Getting moving in the morning

iVillage Member
Registered: 09-20-2006
Getting moving in the morning
2
Wed, 09-20-2006 - 10:42am

I have a kindergartener, a 2nd grader and a 2-year-old. I'm looking for any tips or advice about getting my kids moving in the morning.

The grade-schoolers have clear, understandable charts for things need to accomplish in the morning. They set their clothes and shoes out the night before. They have their own alarm clocks to wake them up. All they need to do is get up, get dressed, eat breakfast, make their beds and take care of any dirty clothes. They go to bed between 7 and 8 and get up at 6:45, so I think they're getting enough sleep. We leave for school at 7:50.

I feel like the evil, naggy mom every morning, though, because they just drag their feet so bad. Any ideas on how to get them motivated? I've told them that they can watch TV (which is NEVER on while they're getting ready, BTW) if they are ready to walk out the door by 7:30. It doesn't seem to help.

I really want to send them off to school on a much happier note, and I want to start my day in a better frame of mind too! I appreciate any tips or tricks I could try.

Thanks!
Lori

iVillage Member
Registered: 08-31-2004
Wed, 09-20-2006 - 12:05pm

Lori, I think it sounds like you have set them up to succeed and you have done everything reasonable to make it easy for them to get ready. There is no reason why the Kindergartener and the Second Grader cannot get themselves nearly completely ready on their own. I mean... I swipe my kids' hair with the comb and check faces for cleanliness before they leave, but otherwise, they pretty much get themselves ready.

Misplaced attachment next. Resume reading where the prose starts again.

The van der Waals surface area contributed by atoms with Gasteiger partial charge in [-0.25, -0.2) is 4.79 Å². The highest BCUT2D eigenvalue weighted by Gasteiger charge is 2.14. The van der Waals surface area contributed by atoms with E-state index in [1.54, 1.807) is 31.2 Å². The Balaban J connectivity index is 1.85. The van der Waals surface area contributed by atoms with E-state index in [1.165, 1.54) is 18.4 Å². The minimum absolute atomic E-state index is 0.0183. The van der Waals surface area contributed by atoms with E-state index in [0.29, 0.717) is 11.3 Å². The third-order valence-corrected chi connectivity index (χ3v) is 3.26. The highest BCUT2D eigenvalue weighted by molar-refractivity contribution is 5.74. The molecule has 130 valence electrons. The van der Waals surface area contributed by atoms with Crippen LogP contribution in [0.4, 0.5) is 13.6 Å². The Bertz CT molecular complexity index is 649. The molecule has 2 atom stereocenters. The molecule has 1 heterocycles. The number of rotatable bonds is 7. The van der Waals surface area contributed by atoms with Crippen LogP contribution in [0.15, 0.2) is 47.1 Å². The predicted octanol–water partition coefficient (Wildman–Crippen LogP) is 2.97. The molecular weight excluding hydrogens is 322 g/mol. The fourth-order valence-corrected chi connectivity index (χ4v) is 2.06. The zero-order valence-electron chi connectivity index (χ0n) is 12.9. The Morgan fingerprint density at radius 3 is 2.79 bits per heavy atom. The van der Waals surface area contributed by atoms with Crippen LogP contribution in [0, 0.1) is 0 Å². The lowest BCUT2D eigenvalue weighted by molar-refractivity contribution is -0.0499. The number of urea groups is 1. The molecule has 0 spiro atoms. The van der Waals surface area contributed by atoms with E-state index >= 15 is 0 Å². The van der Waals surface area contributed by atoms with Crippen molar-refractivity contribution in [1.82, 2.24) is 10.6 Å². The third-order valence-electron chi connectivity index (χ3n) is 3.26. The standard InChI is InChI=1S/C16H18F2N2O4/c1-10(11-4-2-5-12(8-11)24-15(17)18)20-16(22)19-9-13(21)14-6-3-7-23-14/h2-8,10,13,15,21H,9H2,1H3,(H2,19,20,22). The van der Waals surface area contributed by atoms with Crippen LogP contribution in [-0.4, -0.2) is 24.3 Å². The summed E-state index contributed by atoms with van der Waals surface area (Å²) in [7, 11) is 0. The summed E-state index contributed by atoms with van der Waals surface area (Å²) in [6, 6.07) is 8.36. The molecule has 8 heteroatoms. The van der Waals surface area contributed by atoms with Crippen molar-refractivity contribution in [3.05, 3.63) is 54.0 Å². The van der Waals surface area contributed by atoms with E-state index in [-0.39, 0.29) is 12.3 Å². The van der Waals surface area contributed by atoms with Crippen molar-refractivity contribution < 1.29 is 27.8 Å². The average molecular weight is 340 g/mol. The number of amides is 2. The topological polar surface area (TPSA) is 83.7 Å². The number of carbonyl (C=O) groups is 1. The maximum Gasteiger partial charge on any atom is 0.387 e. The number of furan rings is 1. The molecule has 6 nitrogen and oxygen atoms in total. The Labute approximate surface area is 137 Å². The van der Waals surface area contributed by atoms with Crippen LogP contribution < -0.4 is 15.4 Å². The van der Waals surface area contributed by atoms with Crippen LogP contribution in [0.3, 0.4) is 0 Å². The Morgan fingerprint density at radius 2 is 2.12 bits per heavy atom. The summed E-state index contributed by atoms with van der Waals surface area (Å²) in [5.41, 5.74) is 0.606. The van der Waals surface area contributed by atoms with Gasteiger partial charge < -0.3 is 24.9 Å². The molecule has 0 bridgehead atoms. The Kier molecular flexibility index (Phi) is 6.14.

I think at this point, I would simply tell them when the car is going to leave. They know what they need to do. I would say, "The car is leaving in ten minutes." "The car is leaving in five minutes." Then, when it is time to go, "Everyone in the car!" If they haven't gotten dressed, then put their clothes in their backpacks and go. They can put shoes on in the car if they have delayed with that.

If teeth aren't getting brushed, you can tell them later, "I only give sweets to kids who protect their teeth by brushing. Let's see, John brushed his teeth this morning; here is your treat. Charlie? Well, we'll have to wait until Charlie shows me he can take care of his teeth in the morning. Maybe tomorrow will be the day!" Smile, ruffle his hair affectionately and move on.

I swear, the older I get, the more I realize the limits of my 'power' over my children. I can't make them do anything. But the consequences of their actions is a very powerful thing for ... not just children... everyone. If I know that my bus to work is leaving at 8:05 and I choose not to dry my hair before then, well then I have to go to work with wet hair and I look stupid the rest of the day. I don't want to look stupid, so that is a powerful motivater.

I think with parents, the trick is figuring out how to be fair. It is fair to our children to set up morning routines that they are capable of doing on their own. It totally sounds to me like you have done that. Now it is just up to them to do it.

You might drop an email to their teachers, explain the problem and tell them not to be surprised if your kids show up in their jammies one day. You might even tell the teacher that if there is a negative consequence at school, such as missing free time while they change in the bathroom, that this is alright with you. :D

Then you just watch empathetically while your kids learn their lesson. You can say sincerely, "I know how you feel. There have been days when I didn't get dressed on time and I felt like I looked weird because of it. It's no fun. Ahh well, there is always tomorrow, sweetie!"

The key is to be kind and not sarcastic.

Good luck,

Susan

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iVillage Member
Registered: 03-27-2003
Wed, 09-20-2006 - 5:07pm

WHat about if you switch the order

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